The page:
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|Title:||Proving opacity via linearizability: A sound and complete method|
|Citation:||Lecture Notes in Computer Science (including subseries Lecture Notes in Artificial Intelligence and Lecture Notes in Bioinformatics), 2017, 10321 LNCS pp. 50 - 66|
|Abstract:||Transactional memory (TM) is a mechanism that manages thread synchronisation on behalf of a programmer so that blocks of code execute with the illusion of atomicity. The main safety criterion for transactional memory is opacity, which defines conditions for serialising concurrent transactions. Verifying opacity is complex because one must not only consider the orderings between fine-grained (and hence concurrent) transactional operations, but also between the transactions themselves. This paper presents a sound and complete method for proving opacity by decomposing the proof into two parts, so that each form of concurrency can be dealt with separately. Thus, in our method, verification involves a simple proof of opacity of a coarse-grained abstraction, and a proof of linearizability, a better-understood correctness condition. The most difficult part of these verifications is dealing with the fine-grained synchronization mechanisms of a given implementation; in our method these aspects are isolated to the linearizability proof. Our result makes it possible to leverage the many sophisticated techniques for proving linearizability that have been developed in recent years. We use our method to prove opacity of two algorithms from the literature. Furthermore, we show that our method extends naturally to weak memory models by showing that both these algorithms are opaque under the TSO memory model, which is the memory model of the (widely deployed) x86 family of processors. All our proofs have been mechanised, either in the Isabelle theorem prover or the PAT model checker.|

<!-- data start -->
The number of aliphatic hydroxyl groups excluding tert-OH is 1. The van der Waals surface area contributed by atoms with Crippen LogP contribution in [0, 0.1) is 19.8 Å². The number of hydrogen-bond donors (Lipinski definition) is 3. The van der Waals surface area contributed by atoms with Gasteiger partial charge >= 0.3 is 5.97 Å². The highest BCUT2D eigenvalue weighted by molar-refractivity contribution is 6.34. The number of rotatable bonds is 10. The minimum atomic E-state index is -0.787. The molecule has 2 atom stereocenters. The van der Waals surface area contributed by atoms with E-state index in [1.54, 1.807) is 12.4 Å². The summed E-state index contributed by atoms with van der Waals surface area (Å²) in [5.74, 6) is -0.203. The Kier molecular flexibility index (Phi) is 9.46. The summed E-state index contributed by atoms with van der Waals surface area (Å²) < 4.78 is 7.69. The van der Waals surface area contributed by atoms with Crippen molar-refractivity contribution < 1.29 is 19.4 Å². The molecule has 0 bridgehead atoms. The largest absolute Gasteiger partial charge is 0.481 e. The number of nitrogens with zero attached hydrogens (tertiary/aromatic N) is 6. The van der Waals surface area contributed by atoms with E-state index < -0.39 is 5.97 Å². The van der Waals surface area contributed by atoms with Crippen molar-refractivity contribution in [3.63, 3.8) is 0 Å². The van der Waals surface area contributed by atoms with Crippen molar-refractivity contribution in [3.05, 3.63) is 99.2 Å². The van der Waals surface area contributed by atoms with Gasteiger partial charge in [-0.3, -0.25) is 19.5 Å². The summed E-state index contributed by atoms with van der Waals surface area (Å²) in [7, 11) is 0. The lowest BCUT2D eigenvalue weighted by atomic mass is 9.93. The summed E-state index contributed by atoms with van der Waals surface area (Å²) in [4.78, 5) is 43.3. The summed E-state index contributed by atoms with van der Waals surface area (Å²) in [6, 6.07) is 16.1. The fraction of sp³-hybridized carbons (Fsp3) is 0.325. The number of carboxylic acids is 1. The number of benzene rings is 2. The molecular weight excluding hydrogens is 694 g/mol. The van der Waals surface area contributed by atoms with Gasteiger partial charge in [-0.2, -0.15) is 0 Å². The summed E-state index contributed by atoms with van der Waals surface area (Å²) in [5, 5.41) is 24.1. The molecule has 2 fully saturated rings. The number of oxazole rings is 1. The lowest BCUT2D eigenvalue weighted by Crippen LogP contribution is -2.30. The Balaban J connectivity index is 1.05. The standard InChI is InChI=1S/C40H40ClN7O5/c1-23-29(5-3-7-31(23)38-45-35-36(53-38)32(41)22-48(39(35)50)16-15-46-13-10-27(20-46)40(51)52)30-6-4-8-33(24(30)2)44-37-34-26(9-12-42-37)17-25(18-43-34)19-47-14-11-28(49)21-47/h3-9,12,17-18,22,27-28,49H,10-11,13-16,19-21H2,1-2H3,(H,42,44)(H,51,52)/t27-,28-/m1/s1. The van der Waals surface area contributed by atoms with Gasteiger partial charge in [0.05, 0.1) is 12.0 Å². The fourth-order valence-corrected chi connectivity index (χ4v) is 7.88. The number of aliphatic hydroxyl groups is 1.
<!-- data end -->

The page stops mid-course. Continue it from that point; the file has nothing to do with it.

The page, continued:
|Appears in Collections:||Dept of Computer Science Research Papers|
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